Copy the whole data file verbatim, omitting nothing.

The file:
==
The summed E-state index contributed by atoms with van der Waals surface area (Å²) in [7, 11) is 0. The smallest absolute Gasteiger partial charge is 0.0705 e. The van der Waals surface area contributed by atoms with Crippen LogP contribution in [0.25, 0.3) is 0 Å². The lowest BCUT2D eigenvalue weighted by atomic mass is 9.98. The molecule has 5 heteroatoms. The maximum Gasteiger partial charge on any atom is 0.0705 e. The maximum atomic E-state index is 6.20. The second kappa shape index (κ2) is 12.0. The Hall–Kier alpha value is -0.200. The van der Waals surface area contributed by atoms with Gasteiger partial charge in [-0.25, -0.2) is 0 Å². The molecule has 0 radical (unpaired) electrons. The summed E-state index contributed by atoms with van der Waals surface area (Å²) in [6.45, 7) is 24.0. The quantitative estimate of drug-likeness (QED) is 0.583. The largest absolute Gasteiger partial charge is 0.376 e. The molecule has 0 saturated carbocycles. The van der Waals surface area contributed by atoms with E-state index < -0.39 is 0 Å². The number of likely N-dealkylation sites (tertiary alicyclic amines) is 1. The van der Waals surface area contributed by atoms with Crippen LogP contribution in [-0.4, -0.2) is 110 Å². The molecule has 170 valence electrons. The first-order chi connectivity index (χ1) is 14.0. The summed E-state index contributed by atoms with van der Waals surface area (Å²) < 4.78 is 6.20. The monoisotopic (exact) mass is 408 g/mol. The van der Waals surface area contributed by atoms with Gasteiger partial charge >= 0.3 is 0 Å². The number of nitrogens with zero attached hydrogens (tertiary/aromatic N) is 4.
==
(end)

The summed E-state index contributed by atoms with van der Waals surface area (Å²) in [7, 11) is 0. The smallest absolute Gasteiger partial charge is 0.0705 e. The van der Waals surface area contributed by atoms with Crippen LogP contribution in [0.25, 0.3) is 0 Å². The lowest BCUT2D eigenvalue weighted by atomic mass is 9.98. The molecule has 5 heteroatoms. The maximum Gasteiger partial charge on any atom is 0.0705 e. The maximum atomic E-state index is 6.20. The second kappa shape index (κ2) is 12.0. The Hall–Kier alpha value is -0.200. The van der Waals surface area contributed by atoms with Gasteiger partial charge in [-0.25, -0.2) is 0 Å². The molecule has 0 radical (unpaired) electrons. The summed E-state index contributed by atoms with van der Waals surface area (Å²) in [6.45, 7) is 24.0. The quantitative estimate of drug-likeness (QED) is 0.583. The largest absolute Gasteiger partial charge is 0.376 e. The molecule has 0 saturated carbocycles. The van der Waals surface area contributed by atoms with E-state index < -0.39 is 0 Å². The number of likely N-dealkylation sites (tertiary alicyclic amines) is 1. The van der Waals surface area contributed by atoms with Crippen LogP contribution in [-0.4, -0.2) is 110 Å². The molecule has 170 valence electrons. The first-order chi connectivity index (χ1) is 14.0. The summed E-state index contributed by atoms with van der Waals surface area (Å²) < 4.78 is 6.20. The monoisotopic (exact) mass is 408 g/mol. The van der Waals surface area contributed by atoms with Gasteiger partial charge >= 0.3 is 0 Å². The number of nitrogens with zero attached hydrogens (tertiary/aromatic N) is 4.